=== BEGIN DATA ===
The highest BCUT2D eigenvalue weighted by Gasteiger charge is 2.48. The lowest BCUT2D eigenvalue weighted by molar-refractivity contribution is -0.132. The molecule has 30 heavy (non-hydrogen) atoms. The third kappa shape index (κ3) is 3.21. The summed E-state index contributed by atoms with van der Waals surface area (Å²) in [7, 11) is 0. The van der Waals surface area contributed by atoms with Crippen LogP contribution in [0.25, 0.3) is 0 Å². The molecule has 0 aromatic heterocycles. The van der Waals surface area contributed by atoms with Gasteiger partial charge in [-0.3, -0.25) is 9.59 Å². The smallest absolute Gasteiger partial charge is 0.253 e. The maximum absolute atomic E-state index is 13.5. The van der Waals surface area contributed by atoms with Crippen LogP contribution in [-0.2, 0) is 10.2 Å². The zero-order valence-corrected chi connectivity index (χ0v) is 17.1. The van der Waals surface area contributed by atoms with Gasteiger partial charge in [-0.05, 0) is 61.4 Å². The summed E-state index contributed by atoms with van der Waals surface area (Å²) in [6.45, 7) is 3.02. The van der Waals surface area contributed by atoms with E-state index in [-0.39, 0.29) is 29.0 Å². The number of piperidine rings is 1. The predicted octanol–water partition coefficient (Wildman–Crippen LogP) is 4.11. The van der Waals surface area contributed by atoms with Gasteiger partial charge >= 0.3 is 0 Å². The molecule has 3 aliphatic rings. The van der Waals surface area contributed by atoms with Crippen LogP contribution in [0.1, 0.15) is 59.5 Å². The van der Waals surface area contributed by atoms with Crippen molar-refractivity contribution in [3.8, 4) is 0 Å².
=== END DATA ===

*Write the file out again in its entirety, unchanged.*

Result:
The highest BCUT2D eigenvalue weighted by Gasteiger charge is 2.48. The lowest BCUT2D eigenvalue weighted by molar-refractivity contribution is -0.132. The molecule has 30 heavy (non-hydrogen) atoms. The third kappa shape index (κ3) is 3.21. The summed E-state index contributed by atoms with van der Waals surface area (Å²) in [7, 11) is 0. The van der Waals surface area contributed by atoms with Crippen LogP contribution in [0.25, 0.3) is 0 Å². The molecule has 0 aromatic heterocycles. The van der Waals surface area contributed by atoms with Gasteiger partial charge in [-0.3, -0.25) is 9.59 Å². The smallest absolute Gasteiger partial charge is 0.253 e. The maximum absolute atomic E-state index is 13.5. The van der Waals surface area contributed by atoms with Crippen LogP contribution in [-0.2, 0) is 10.2 Å². The zero-order valence-corrected chi connectivity index (χ0v) is 17.1. The van der Waals surface area contributed by atoms with Gasteiger partial charge in [-0.05, 0) is 61.4 Å². The summed E-state index contributed by atoms with van der Waals surface area (Å²) in [6.45, 7) is 3.02. The van der Waals surface area contributed by atoms with E-state index in [-0.39, 0.29) is 29.0 Å². The number of piperidine rings is 1. The predicted octanol–water partition coefficient (Wildman–Crippen LogP) is 4.11. The van der Waals surface area contributed by atoms with Gasteiger partial charge >= 0.3 is 0 Å². The molecule has 3 aliphatic rings. The van der Waals surface area contributed by atoms with Crippen LogP contribution in [0.1, 0.15) is 59.5 Å². The van der Waals surface area contributed by atoms with Crippen molar-refractivity contribution in [3.8, 4) is 0 Å².